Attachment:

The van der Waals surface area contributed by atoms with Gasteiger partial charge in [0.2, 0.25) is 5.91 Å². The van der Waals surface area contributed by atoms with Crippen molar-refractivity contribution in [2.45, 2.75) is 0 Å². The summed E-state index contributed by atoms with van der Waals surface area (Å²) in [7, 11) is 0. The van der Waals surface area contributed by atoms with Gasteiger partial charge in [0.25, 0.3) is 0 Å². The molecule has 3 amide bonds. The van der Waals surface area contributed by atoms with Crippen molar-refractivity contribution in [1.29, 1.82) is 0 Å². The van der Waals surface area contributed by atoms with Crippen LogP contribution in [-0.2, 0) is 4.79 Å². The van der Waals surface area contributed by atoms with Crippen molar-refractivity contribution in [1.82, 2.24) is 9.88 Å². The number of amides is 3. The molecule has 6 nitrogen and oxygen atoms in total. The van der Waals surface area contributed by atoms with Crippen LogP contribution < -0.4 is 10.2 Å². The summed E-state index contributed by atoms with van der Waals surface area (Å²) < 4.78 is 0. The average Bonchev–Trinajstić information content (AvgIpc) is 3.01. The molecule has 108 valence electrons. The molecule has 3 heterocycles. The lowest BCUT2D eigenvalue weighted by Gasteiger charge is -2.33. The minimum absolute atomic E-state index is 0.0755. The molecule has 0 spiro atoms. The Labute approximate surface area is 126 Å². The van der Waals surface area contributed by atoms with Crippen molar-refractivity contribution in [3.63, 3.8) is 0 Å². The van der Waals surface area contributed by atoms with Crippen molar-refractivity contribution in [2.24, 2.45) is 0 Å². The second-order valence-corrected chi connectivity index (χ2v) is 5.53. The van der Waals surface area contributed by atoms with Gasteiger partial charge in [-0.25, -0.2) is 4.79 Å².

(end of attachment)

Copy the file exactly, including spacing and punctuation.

The van der Waals surface area contributed by atoms with Gasteiger partial charge in [0.2, 0.25) is 5.91 Å². The van der Waals surface area contributed by atoms with Crippen molar-refractivity contribution in [2.45, 2.75) is 0 Å². The summed E-state index contributed by atoms with van der Waals surface area (Å²) in [7, 11) is 0. The van der Waals surface area contributed by atoms with Gasteiger partial charge in [0.25, 0.3) is 0 Å². The molecule has 3 amide bonds. The van der Waals surface area contributed by atoms with Crippen molar-refractivity contribution in [1.29, 1.82) is 0 Å². The van der Waals surface area contributed by atoms with Crippen LogP contribution in [-0.2, 0) is 4.79 Å². The van der Waals surface area contributed by atoms with Crippen molar-refractivity contribution in [1.82, 2.24) is 9.88 Å². The number of amides is 3. The molecule has 6 nitrogen and oxygen atoms in total. The van der Waals surface area contributed by atoms with Crippen LogP contribution < -0.4 is 10.2 Å². The summed E-state index contributed by atoms with van der Waals surface area (Å²) < 4.78 is 0. The average Bonchev–Trinajstić information content (AvgIpc) is 3.01. The molecule has 108 valence electrons. The molecule has 3 heterocycles. The lowest BCUT2D eigenvalue weighted by Gasteiger charge is -2.33. The minimum absolute atomic E-state index is 0.0755. The molecule has 0 spiro atoms. The Labute approximate surface area is 126 Å². The van der Waals surface area contributed by atoms with Crippen molar-refractivity contribution in [3.63, 3.8) is 0 Å². The van der Waals surface area contributed by atoms with Crippen molar-refractivity contribution in [2.24, 2.45) is 0 Å². The second-order valence-corrected chi connectivity index (χ2v) is 5.53. The van der Waals surface area contributed by atoms with Gasteiger partial charge in [-0.25, -0.2) is 4.79 Å².